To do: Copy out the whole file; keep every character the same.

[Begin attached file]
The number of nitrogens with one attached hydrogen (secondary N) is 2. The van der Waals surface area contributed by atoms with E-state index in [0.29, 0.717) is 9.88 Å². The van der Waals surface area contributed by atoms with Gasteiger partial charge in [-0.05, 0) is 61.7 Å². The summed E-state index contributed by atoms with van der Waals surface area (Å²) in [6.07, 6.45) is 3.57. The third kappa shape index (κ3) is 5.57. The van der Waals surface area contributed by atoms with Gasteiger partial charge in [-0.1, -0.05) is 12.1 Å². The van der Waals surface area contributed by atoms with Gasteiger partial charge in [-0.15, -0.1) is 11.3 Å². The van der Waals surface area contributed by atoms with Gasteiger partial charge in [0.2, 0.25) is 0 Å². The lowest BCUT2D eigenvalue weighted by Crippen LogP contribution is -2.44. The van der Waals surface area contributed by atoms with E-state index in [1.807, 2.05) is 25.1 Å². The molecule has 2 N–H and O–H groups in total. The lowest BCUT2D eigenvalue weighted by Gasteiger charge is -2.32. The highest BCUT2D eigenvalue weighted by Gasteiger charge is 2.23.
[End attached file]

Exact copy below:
The number of nitrogens with one attached hydrogen (secondary N) is 2. The van der Waals surface area contributed by atoms with E-state index in [0.29, 0.717) is 9.88 Å². The van der Waals surface area contributed by atoms with Gasteiger partial charge in [-0.05, 0) is 61.7 Å². The summed E-state index contributed by atoms with van der Waals surface area (Å²) in [6.07, 6.45) is 3.57. The third kappa shape index (κ3) is 5.57. The van der Waals surface area contributed by atoms with Gasteiger partial charge in [-0.1, -0.05) is 12.1 Å². The van der Waals surface area contributed by atoms with Gasteiger partial charge in [-0.15, -0.1) is 11.3 Å². The van der Waals surface area contributed by atoms with Gasteiger partial charge in [0.2, 0.25) is 0 Å². The lowest BCUT2D eigenvalue weighted by Crippen LogP contribution is -2.44. The van der Waals surface area contributed by atoms with E-state index in [1.807, 2.05) is 25.1 Å². The molecule has 2 N–H and O–H groups in total. The lowest BCUT2D eigenvalue weighted by Gasteiger charge is -2.32. The highest BCUT2D eigenvalue weighted by Gasteiger charge is 2.23.